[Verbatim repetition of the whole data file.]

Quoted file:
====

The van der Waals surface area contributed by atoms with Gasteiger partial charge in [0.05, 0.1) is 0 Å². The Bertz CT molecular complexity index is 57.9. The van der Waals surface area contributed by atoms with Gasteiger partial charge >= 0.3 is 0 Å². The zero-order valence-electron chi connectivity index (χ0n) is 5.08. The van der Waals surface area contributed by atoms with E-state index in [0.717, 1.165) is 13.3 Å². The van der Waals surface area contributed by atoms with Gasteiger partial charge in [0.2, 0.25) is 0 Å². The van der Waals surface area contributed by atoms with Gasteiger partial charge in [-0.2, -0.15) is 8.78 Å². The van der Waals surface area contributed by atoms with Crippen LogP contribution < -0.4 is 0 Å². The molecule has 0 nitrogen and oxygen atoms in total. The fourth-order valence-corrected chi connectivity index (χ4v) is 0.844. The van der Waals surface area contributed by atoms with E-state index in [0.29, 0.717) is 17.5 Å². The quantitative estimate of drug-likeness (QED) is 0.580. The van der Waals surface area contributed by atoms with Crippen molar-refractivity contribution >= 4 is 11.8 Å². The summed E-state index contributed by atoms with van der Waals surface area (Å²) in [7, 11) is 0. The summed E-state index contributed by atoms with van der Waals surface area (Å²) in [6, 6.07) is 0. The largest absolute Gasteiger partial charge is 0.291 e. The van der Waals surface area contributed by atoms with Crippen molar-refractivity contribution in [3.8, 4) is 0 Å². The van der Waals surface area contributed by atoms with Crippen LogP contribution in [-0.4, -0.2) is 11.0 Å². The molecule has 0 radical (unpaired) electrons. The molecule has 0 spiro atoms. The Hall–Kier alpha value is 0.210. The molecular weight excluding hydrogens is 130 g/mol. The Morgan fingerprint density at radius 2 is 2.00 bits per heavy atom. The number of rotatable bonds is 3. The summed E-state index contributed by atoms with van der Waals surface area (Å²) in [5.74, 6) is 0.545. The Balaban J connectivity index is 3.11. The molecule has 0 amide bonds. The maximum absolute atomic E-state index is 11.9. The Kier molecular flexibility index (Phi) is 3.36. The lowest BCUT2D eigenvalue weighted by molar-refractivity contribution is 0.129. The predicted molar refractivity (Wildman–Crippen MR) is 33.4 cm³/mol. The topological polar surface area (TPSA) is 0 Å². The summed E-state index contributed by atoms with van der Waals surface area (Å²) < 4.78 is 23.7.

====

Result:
The van der Waals surface area contributed by atoms with Gasteiger partial charge in [0.05, 0.1) is 0 Å². The Bertz CT molecular complexity index is 57.9. The van der Waals surface area contributed by atoms with Gasteiger partial charge >= 0.3 is 0 Å². The zero-order valence-electron chi connectivity index (χ0n) is 5.08. The van der Waals surface area contributed by atoms with E-state index in [0.717, 1.165) is 13.3 Å². The van der Waals surface area contributed by atoms with Gasteiger partial charge in [0.2, 0.25) is 0 Å². The van der Waals surface area contributed by atoms with Gasteiger partial charge in [-0.2, -0.15) is 8.78 Å². The van der Waals surface area contributed by atoms with Crippen LogP contribution < -0.4 is 0 Å². The molecule has 0 nitrogen and oxygen atoms in total. The fourth-order valence-corrected chi connectivity index (χ4v) is 0.844. The van der Waals surface area contributed by atoms with E-state index in [0.29, 0.717) is 17.5 Å². The quantitative estimate of drug-likeness (QED) is 0.580. The van der Waals surface area contributed by atoms with Crippen molar-refractivity contribution >= 4 is 11.8 Å². The summed E-state index contributed by atoms with van der Waals surface area (Å²) in [7, 11) is 0. The summed E-state index contributed by atoms with van der Waals surface area (Å²) in [6, 6.07) is 0. The largest absolute Gasteiger partial charge is 0.291 e. The van der Waals surface area contributed by atoms with Crippen molar-refractivity contribution in [3.8, 4) is 0 Å². The van der Waals surface area contributed by atoms with Crippen LogP contribution in [-0.4, -0.2) is 11.0 Å². The molecule has 0 radical (unpaired) electrons. The molecule has 0 spiro atoms. The Hall–Kier alpha value is 0.210. The molecular weight excluding hydrogens is 130 g/mol. The Morgan fingerprint density at radius 2 is 2.00 bits per heavy atom. The number of rotatable bonds is 3. The summed E-state index contributed by atoms with van der Waals surface area (Å²) in [5.74, 6) is 0.545. The Balaban J connectivity index is 3.11. The molecule has 0 amide bonds. The maximum absolute atomic E-state index is 11.9. The Kier molecular flexibility index (Phi) is 3.36. The lowest BCUT2D eigenvalue weighted by molar-refractivity contribution is 0.129. The predicted molar refractivity (Wildman–Crippen MR) is 33.4 cm³/mol. The topological polar surface area (TPSA) is 0 Å². The summed E-state index contributed by atoms with van der Waals surface area (Å²) < 4.78 is 23.7.